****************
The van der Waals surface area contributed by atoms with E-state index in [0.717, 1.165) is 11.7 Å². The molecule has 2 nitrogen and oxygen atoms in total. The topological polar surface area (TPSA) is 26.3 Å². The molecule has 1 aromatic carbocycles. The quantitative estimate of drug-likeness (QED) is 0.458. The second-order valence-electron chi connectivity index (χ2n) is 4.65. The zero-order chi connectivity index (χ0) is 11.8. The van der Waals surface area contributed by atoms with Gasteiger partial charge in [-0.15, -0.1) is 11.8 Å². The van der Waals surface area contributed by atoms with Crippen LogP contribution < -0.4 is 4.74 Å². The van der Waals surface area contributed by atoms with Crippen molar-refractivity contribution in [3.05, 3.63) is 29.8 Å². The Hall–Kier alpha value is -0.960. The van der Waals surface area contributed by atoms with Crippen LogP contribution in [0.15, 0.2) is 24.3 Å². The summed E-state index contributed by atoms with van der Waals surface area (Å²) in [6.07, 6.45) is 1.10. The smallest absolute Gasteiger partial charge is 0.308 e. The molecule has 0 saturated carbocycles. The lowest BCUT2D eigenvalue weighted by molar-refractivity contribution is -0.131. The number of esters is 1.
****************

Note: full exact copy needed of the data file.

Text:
The van der Waals surface area contributed by atoms with E-state index in [0.717, 1.165) is 11.7 Å². The molecule has 2 nitrogen and oxygen atoms in total. The topological polar surface area (TPSA) is 26.3 Å². The molecule has 1 aromatic carbocycles. The quantitative estimate of drug-likeness (QED) is 0.458. The second-order valence-electron chi connectivity index (χ2n) is 4.65. The zero-order chi connectivity index (χ0) is 11.8. The van der Waals surface area contributed by atoms with Gasteiger partial charge in [-0.15, -0.1) is 11.8 Å². The van der Waals surface area contributed by atoms with Crippen LogP contribution < -0.4 is 4.74 Å². The van der Waals surface area contributed by atoms with Crippen molar-refractivity contribution in [3.05, 3.63) is 29.8 Å². The Hall–Kier alpha value is -0.960. The van der Waals surface area contributed by atoms with Crippen LogP contribution in [0.15, 0.2) is 24.3 Å². The summed E-state index contributed by atoms with van der Waals surface area (Å²) in [6.07, 6.45) is 1.10. The smallest absolute Gasteiger partial charge is 0.308 e. The molecule has 0 saturated carbocycles. The lowest BCUT2D eigenvalue weighted by molar-refractivity contribution is -0.131. The number of esters is 1.